Wednesday, November 14, 2012

Genrefying: Part III: Selecting Genres

A very important step in this genrefying project was to decide which categories to use. I opted to follow the method used by Kathryn Makatche. Relabeling every book didn't seem very practical, so I followed Kathryn's method of using colored label protectors to signify different genres. It could also be undone easily if the project didn't work, although I never would have taken on such a task if I wasn't sure it would be successful. It is also easy to change the location if I make a mistake or change my mind. I also used Kathryn's idea of pulling one genre at a time. It took me several lists to decide on the genres, but this is the list I came up with:

  • Realistic - takes place in the last 20 years, appeals to both guys and girls
  • Chick Lit - Contemporary realistic fiction that mainly appeals to girls (Nicholas Sparks, Jodi Picoult, Louise Rennison, Gossip Girl)
  • Romance
  • Historical Fiction - I had many more than I realized!
  • Science Fiction
  • Fantasy
  • Horror - vampires, werewolves, zombies, demons, supernatural, Jaws, Exorcist, Stephen King
  • Manga
  • Mystery/Suspense
  • Adventure - survival, quests, espionage
  • Sports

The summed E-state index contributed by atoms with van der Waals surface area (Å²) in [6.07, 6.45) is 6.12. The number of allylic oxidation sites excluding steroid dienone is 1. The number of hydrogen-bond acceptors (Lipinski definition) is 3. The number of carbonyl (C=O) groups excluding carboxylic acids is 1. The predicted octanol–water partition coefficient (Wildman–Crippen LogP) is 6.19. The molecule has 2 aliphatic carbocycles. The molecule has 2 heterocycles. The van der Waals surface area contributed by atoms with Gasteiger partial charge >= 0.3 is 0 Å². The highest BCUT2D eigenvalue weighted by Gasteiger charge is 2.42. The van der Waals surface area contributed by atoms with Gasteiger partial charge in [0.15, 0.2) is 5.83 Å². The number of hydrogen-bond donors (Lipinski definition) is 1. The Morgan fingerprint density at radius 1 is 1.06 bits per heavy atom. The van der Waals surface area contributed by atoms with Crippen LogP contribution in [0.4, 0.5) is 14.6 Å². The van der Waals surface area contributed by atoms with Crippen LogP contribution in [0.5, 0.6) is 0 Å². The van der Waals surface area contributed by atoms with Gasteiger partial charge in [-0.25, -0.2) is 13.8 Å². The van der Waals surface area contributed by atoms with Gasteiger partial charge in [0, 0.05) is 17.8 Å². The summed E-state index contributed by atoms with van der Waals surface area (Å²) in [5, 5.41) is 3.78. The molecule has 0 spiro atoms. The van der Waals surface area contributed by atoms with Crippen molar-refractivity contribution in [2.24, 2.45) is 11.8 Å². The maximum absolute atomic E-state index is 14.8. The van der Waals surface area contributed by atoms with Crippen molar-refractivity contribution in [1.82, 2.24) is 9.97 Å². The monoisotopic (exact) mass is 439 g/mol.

• Guy Reads - opposite of Chick Lit, gangs, friends, gambling, humor, S.E. Hinton, Gordon Korman, Paul Volponi, Pete Hautman       

I debated a long time about the Chick Lit and Guy Reads sections, not wanting to turn off potential readers by the placement of a book. If a book could appeal to either gender, then it goes into the Realistic section. I decided to use stickers from Brodart and Demco to designate short stories, verse novels, graphic novels, Holocaust, Asian and war novels. All of these types of books are read in certain curricular areas or are popular with students. I decided that genre beat format for not pulling those books out into a separate section.

Since I did most of the project over the summer, I didn't have to worry about confusing my patrons as I made changes in the catalog and moved books around. I started by using my print shelf list and noting the obvious genres and started making changes. After that I did subject searches for "fantasy", "mystery", "science fiction", etc. Then I scrolled through the remaining records online and decided on genres for the titles I wasn't familiar with based on subject headings and summaries. Some books had incomplete records and I had to look those up elsewhere. I changed the records in the catalog to say "Historical FIC MEY" or "Chick Lit FIC PIC". After I changed the genre in the computer, I ran a new shelf list for that section, pulled the books, put the new colored label over the call number and set up the new section.

Obviously signs were going to be needed so that patrons could find the genre they were looking for. I used Tagxedo to make signs that had an image related to the genre, as well as keywords associated with it. Some were tough, but I managed to find an image that easily worked with each genre.

Now that everything was moved, labeled, and re-cataloged, the big question was would everyone like it?

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